3 février 2022 | Local, Aérospatial, Naval, Terrestre, C4ISR, Sécurité

New funding for quantum prototypes / Nouveau financement pour les prototypes de technologies quantiques

Compete for up to $550k in funding to get your prototype tested! / Participez à un appel à candidatures pour obtenir jusqu'à 550 000 $ de financement afin de tester votre prototype !

(le français suit)


New funding for quantum prototypes

The National Research Council of Canada (NRC) is looking for prototypes to help them meet some quantum needs.

Compete for up to $550k in funding to get your prototype tested! Submit your proposal before February 24th, 2022 at 14:00 EDT.


Quantum Sensing: Quantum level Biophoton Optical Imager

The NRC is seeking prototypes in the quantum sensing field for biological research applications.


Quantum Device Refrigeration: Scaled Down Dilution Refrigerator

The NRC is seeking prototypes in the quantum refrigeration field.



Quantum Sensing: Ultrasensitive spectroscopy system for quantum photonics

The NRC is seeking ultrasensitive spectroscopy prototypes for quantum photonics.



Nouveau financement pour les prototypes de technologies quantiques

Le Conseil national de recherches du Canada (CNRC) est à la recherche de prototypes pour l'aider à répondre à certains besoins dans le domaine quantique.

Participez à un appel à candidatures pour obtenir jusqu'à 550 000 $ de financement afin de tester votre prototype ! Soumettez votre proposition avant le 24 février 2022 à 14 h (heure avancée de l'Est).


Détection quantique : un imageur optique à biophotons au niveau quantique

Le CNRC est à la recherche de prototypes dans le domaine de la détection quantique pour des applications de recherche biologique.


Réfrigération de dispositifs quantiques : réfrigérateur à dilution à échelle réduite

Le CNRC est à la recherche des prototypes dans le domaine de la réfrigération quantique.



Détection quantique : système de spectroscopie ultrasensible pour la photonique quantique

Le CNRC est à la recherche des prototypes de spectroscopie ultrasensible pour la photonique quantique.







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    3 septembre 2021 | Local, Aérospatial, Naval, Terrestre, C4ISR, Sécurité

    ⚡️ Sommet Chaîne mondiale d'approvisionnement aérospatiale - Réservez votre date pour le 26 octobre 2021 ! ✈️

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  • CAF inks deal with Bombardier to replace two 30-year-old Challenger aircraft

    8 juin 2020 | Local, Aérospatial

    CAF inks deal with Bombardier to replace two 30-year-old Challenger aircraft

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  • Canadian Navy : The Canadian Surface Combatant – More than Just a Ship

    19 octobre 2020 | Local, Naval, C4ISR

    Canadian Navy : The Canadian Surface Combatant – More than Just a Ship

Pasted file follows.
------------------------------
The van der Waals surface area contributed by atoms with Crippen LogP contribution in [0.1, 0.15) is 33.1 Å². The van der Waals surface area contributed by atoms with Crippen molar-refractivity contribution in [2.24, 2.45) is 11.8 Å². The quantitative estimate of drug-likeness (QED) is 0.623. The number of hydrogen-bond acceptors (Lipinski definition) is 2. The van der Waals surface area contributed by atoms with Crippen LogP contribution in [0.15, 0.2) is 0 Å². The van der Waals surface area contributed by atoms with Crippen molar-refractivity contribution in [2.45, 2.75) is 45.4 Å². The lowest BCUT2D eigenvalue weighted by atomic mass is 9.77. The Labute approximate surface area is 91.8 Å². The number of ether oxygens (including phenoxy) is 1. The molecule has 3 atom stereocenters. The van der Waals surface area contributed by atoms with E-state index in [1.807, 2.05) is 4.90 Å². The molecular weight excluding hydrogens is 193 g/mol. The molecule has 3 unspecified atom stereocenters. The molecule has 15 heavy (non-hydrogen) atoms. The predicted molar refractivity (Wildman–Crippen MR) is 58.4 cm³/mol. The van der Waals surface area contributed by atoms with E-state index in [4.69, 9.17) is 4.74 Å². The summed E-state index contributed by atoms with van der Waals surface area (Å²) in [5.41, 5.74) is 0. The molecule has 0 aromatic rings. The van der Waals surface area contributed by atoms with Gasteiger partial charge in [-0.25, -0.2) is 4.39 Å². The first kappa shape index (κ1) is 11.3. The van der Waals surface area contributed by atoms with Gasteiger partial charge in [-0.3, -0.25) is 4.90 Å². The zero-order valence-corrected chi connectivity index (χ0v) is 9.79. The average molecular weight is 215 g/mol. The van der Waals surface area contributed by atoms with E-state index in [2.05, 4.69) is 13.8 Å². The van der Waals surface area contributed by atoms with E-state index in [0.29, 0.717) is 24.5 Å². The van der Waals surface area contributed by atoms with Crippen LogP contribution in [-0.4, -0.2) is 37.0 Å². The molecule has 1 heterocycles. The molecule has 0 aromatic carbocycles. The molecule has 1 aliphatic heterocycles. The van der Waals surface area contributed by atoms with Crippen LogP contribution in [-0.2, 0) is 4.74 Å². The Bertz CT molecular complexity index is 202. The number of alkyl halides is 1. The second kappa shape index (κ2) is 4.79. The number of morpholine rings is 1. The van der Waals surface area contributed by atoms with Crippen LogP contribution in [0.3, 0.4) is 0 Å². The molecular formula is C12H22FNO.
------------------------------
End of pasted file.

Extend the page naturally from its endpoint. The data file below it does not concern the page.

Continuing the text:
More than Just a Ship With the release of Canada's defence policy Strong, Secure, Engaged in 2017, the Government of Canada signaled its commitment to renewing the Royal Canadian Navy (RCN) fleet. As part of an effort to deliver a Blue Water Navy built around the ability to sustain two naval task groups of up to four combatants and a joint support ship, supplemented when warranted by a submarine and maritime air assets, the government committed to the acquisition of 15 Canadian Surface Combatants (CSC). The effort to procure these vessels represents the centrepiece of the National Shipbuilding Strategy - the largest procurement in Canadian history - and certainly one of its most complex, spanning over three decades Lockheed Martin Canada, the successful bidder in a lengthy but fair, open and transparent bid process, proposed a CSC concept design based on the United Kingdom's (UK) Type-26 Global Combat Ship, currently under construction. 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The crews will be trained and organized to be capable of conducting warfare operations 24/7 and to both fight the ship and respond to any damage sustained simultaneously. Survivability, a key principle that shaped CSC requirements from the outset, refers to the ability to protect the crew onboard, maintain combat effectiveness under fire, and bring our sailors home safely on completion of the mission. This principle is reflected in ship requirements that include the military design standards for critical shipboard systems, levels of protection from blast and fragmentation, reduced signatures, a battle damage control system and, of course, the full suite of sensors and weapons the ship carries to defeat threats. The Operational Capability of CSC, or its ability to deliver credible and relevant effect, was also top of mind to ensure that the ship could deliver on the mission set outlined in Canada's defence policy Strong, Secure, Engaged. The design and capability fit aims to deliver a highly versatile ship that is multi-role in nature, and that affords the greatest range of capability. This outcome translates directly into agility and responsiveness for the RCN, including re-rolling a deployed ship from one mission to another, without returning to port. The ship will be able to a perform a broad range of missions with North American Aerospace Defence Command (NORAD), 5-Eyes nations, NATO, coalition partners, and here in Canada with other government departments and agencies. CSC will have decisive combat power for operations at sea, and in support of joint-force operations ashore. The versatility of the design will also ensure the RCN is well enabled to support missions for counter-piracy, counter-terrorism, intelligence and surveillance, interdiction and embargo operations, as well as provide support for humanitarian assistance, Search and Rescue, and law/sovereignty enforcement. 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A Node in a System of Systems More broadly speaking, the CSC will also serve as a node in a broader system of systems, all of which are geared to ensuring that Canada is strong at home, secure in North America and engaged in the world. This system includes space-based assets, intelligence networks, advanced Intelligence Surveillance and Reconnaissance (ISR) collection platforms, and shore-based command and control facilities. As part of this approach, the RCN will also take interoperability to the next level, enabling systems integration both with other Canadian Armed Forces capabilities and our closest allies. Designed with a communications and information systems architecture that will enable it to share significant amounts of data, it will contribute to a modernized North American Aerospace Defence Command (NORAD), and better enable the RCN to leverage and support its closest allies on operations abroad. With its sensor-netting capability, which is also employed in the United States and Royal Australian navies, the CSC will have a significantly greater ability to defend itself against highly sophisticated threats. Finally, the ship will be digitally integrated with the RCN/CAF/DND enterprise ashore, in keeping with the RCN's Digital Navy strategy. It is being carefully designed from the outset with digital requirements in mind, with a view to leveraging new technologies in maintenance and materiel management, supply chain management, logistics, training, operational support, as well as operations. A Workplace and Home for Tomorrow's Sailors Ships are only as good as the sailors who sail them and going to sea has always involved some level of hardship, whether from the effects of the sea, the lack of privacy or simply the separation from family and loved ones. In keeping with an intent to ensure the Navy affords a safe, welcoming and inclusive workplace to all its members, the RCN is looking at the hardships of going to sea and aiming to lighten them in the CSC. Over the past several months a small team, comprised mostly of junior-level sailors, looked at the CSC design through a habitability lens and provided advice on those areas that sailors felt were most important to them. The team surveyed close to 3,000 members of the RCN and looked at everything from privacy, personal storage, sleeping quarters, mixed messing, mess occupancy, heads and wash-places, laundry facilities, digital connectivity, fitness facilities, recreation lounges and dining. The three most significant priorities highlighted were in the areas of privacy, the ability to digitally connect with families ashore and improved fitness facilities. The RCN is now working to see how this feedback might be incorporated into the design of CSC, to produce a ship that can better accommodate tomorrow's sailors and ensure that we remain committed to People First, Mission Always. A Significant Opportunity for Canadian Industry What lies ahead for a world-class industry team, led by Irving Shipbuilding Incorporated, Lockheed Martin Canada and BAE Systems, truly represents an immense opportunity. It all begins with ensuring the best equipment and right level of integration to enable and protect sailors in the future, so they can deliver on their mission. Next is the opportunity that comes within each line of effort related to the overall program: naval design, systems integration, shipbuilding, training development, and shore-based infrastructure. In each area, industry partners have a chance to adapt world-leading best practices, introduce new innovative approaches in their respective areas and leverage the best in modern technologies to make value-chain improvements. For example, the RCN is already involved with the CSC industry team in using a model-based systems engineering approach that will establish the foundation for the eventual creation of a digital twin of the ship, as well as a baseline digital thread that will facilitate the Navy's ability to capitalize on a variety of digital technologies in the future. The last area of opportunity lies in capitalizing on the benefits that come with three nations all building a surface combatant using the same baseline design. Examples include pursuing supply chain economies of scale, cooperating on design and engineering packages, sharing lessons learned in design and build practices, and collaborating on the development of training products. These areas of opportunity were spurred by Canada's National Shipbuilding Strategy, which aims to not only deliver Canada's Navy and Coast Guard the ships they need, but also to create a sustainable marine sector in Canada, and contribute economic benefits and highly skilled jobs to Canada's economy. Conclusion The CSC is more than just a ship - it represents a national endeavour to safeguard Canada's defence needs. It is being designed from the keel up to be multi-purpose in its capabilities, affording Canada the ability to deploy it across a broad spectrum of mission sets, and agility to adapt to a new mission, in hours not days or weeks. It is a significant component in a much broader system of systems, where interoperability is being elevated to integration, and digital technologies and data are leveraged as capabilities. It offers a floating environment that balances hard steel and high tech against the habitability needs and desires of today's young sailors - a home away from home. And finally, it offers a tremendous opportunity for Canadian industry to take on a complex challenge and deliver in a world-class and innovative way. The Canadian Surface Combatant - the right ship for the RCN and Canada. https://www.marketscreener.com/news/latest/Canadian-Navy-The-Canadian-Surface-Combatant-ndash-More-than-Just-a-Ship--31556116/